From Pandemonium to Presence: Why We’re All in Disequilibrium And What to Do About it

There seems to be a moment, each day of late when the silver linings subside and the fear creeps in. I start to read and re-read statistics and my mind fills with worry about today, tomorrow, my mom in a nursing home. I’ve noticed myself trying to research my way out by arbitrarily finding some end-date or weirdly, death toll. A deep yearning to get delivery take out has emerged. I seem to be craving it regularly! I have yet to actually order more than twice a day… (thankfully.) And even that is rare but the craving remains. I notice myself wanting to find an excuse to go to the grocery store even though it adds risk to myself and in turn, my children. It’s as if I know the rules but I want to push them just a little so I have something to look forward to and some (false?) sense of control over my life. The phrase, “New normal” is being thrown around in the news, at work and in personal settings. But we haven’t arrived anywhere. We haven’t even passed the amount of time it takes to make a new habit. (66 days to be precise- I highly recommend the book Atomic Habits by James Clear where he digs into this further.)

What do children (and adults) crave? Routine, love (connection) and wonder. And what are we struggling with right now? A lack of all three.

In a recent workshop for parents, there were many questions about the weird things their children, “fight them” on. Why do they refuse to eat the meal they liked yesterday? Why do they run around in spaztic circles when they know it’s time for bath or bed? Why do they decide not to brush their teeth? Why? Because they too want control over their lives. Even at the ripe young age of 3.

Lack of Routine

We become what we repeatedly do.”

Sean Covey

Our children want to know what is coming next. They want to have a world that makes sense to them. They want to eat a certain number of things familiar to them and they want to make their own choices, some degree of autonomy. Surprisingly, (or not) we too are creatures of habit. We may complain about our jobs but they are what we know. Getting into our cars for a commute in traffic is what we’ve come to experience as our lives. Even our bodies feel when it’s time for a transition in our day. I notice during the time of day of my previous work transitions, I get antsy in my home “office” when working remotely with co-workers. We become what we repeatedly do, and we are starting from scratch, without many (or any) well-formed habits to fall back on.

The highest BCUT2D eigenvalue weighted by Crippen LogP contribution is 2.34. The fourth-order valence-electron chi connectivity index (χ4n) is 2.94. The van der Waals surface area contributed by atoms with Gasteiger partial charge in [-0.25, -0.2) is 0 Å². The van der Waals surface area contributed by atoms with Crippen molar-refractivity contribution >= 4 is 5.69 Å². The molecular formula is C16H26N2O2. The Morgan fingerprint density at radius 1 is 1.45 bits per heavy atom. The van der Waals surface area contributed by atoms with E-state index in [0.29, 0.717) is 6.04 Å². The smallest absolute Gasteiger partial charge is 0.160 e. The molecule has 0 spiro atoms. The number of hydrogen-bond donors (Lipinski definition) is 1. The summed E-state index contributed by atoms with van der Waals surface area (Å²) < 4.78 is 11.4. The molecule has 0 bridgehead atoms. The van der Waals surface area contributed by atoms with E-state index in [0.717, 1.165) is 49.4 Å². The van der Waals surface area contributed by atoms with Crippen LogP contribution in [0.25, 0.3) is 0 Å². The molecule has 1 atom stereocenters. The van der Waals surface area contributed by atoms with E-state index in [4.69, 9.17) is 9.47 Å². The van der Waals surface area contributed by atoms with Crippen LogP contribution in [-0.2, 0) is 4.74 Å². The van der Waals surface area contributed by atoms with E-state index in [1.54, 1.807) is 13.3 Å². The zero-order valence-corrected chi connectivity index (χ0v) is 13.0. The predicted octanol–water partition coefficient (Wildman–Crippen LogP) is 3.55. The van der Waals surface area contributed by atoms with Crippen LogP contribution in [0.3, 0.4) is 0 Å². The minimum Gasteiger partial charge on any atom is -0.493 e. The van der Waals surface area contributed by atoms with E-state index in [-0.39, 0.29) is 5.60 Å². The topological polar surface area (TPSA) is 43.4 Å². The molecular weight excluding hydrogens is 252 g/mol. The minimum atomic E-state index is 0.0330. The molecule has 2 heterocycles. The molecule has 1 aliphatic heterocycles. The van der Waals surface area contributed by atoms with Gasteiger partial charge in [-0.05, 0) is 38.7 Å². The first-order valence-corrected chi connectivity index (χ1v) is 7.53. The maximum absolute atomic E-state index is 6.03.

Lack of Connection (Felt Love)

Our routines are upended, but more than that, our connection is upended. We are entering a space of forced disengagement.

When the people we love or with whom we have a deep connection stop caring, stop paying attention, stop investing, […] trust begins to slip away and hurt starts seeping in. Disengagement triggers shame and our greatest fears — the fears of being abandoned, unworthy, and unlovable. What can make this covert betrayal so much more dangerous than something like a lie or an affair is that we can’t point to the source of our pain — there’s no event, no obvious evidence of brokenness. It can feel crazy-making.

Brené Brown, Daring Greatly pg 52.

This quote was swimming around in my mind as I was writing this because this new-normal is crazy-making, truly. Even if we get our social needs met by having wine over zoom, this is in no way normal. A sort of unsettled feeling creeps in and can become hard to shake. At least for me. And for my team at work. We saw, even through the computer screen every face on the zoom call looked…. exhausted. And no one honestly had a concrete reason why. It almost seems like there is no answer for this feeling. Nothing is quite, right.